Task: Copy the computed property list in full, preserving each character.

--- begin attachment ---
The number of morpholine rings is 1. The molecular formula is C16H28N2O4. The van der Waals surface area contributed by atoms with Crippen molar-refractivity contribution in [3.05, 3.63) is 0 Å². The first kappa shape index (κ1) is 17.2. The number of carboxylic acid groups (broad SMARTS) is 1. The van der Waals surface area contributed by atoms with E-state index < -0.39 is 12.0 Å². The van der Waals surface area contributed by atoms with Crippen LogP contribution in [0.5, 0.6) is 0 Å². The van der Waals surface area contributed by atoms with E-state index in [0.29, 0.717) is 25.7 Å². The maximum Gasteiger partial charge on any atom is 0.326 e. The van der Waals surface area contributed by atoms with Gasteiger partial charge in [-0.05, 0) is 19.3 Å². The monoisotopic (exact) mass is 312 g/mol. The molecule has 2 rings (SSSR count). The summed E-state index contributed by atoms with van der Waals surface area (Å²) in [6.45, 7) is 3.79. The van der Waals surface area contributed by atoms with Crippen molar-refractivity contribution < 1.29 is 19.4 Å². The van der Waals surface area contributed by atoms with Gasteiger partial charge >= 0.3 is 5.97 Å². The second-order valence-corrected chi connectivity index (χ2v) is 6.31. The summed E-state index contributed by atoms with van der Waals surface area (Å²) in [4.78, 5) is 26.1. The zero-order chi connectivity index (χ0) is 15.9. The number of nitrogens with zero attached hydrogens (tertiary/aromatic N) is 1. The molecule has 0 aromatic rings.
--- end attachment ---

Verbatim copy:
The number of morpholine rings is 1. The molecular formula is C16H28N2O4. The van der Waals surface area contributed by atoms with Crippen molar-refractivity contribution in [3.05, 3.63) is 0 Å². The first kappa shape index (κ1) is 17.2. The number of carboxylic acid groups (broad SMARTS) is 1. The van der Waals surface area contributed by atoms with E-state index < -0.39 is 12.0 Å². The van der Waals surface area contributed by atoms with Crippen LogP contribution in [0.5, 0.6) is 0 Å². The van der Waals surface area contributed by atoms with E-state index in [0.29, 0.717) is 25.7 Å². The maximum Gasteiger partial charge on any atom is 0.326 e. The van der Waals surface area contributed by atoms with Gasteiger partial charge in [-0.05, 0) is 19.3 Å². The monoisotopic (exact) mass is 312 g/mol. The molecule has 2 rings (SSSR count). The summed E-state index contributed by atoms with van der Waals surface area (Å²) in [6.45, 7) is 3.79. The van der Waals surface area contributed by atoms with Crippen molar-refractivity contribution < 1.29 is 19.4 Å². The van der Waals surface area contributed by atoms with Gasteiger partial charge >= 0.3 is 5.97 Å². The second-order valence-corrected chi connectivity index (χ2v) is 6.31. The summed E-state index contributed by atoms with van der Waals surface area (Å²) in [4.78, 5) is 26.1. The zero-order chi connectivity index (χ0) is 15.9. The number of nitrogens with zero attached hydrogens (tertiary/aromatic N) is 1. The molecule has 0 aromatic rings.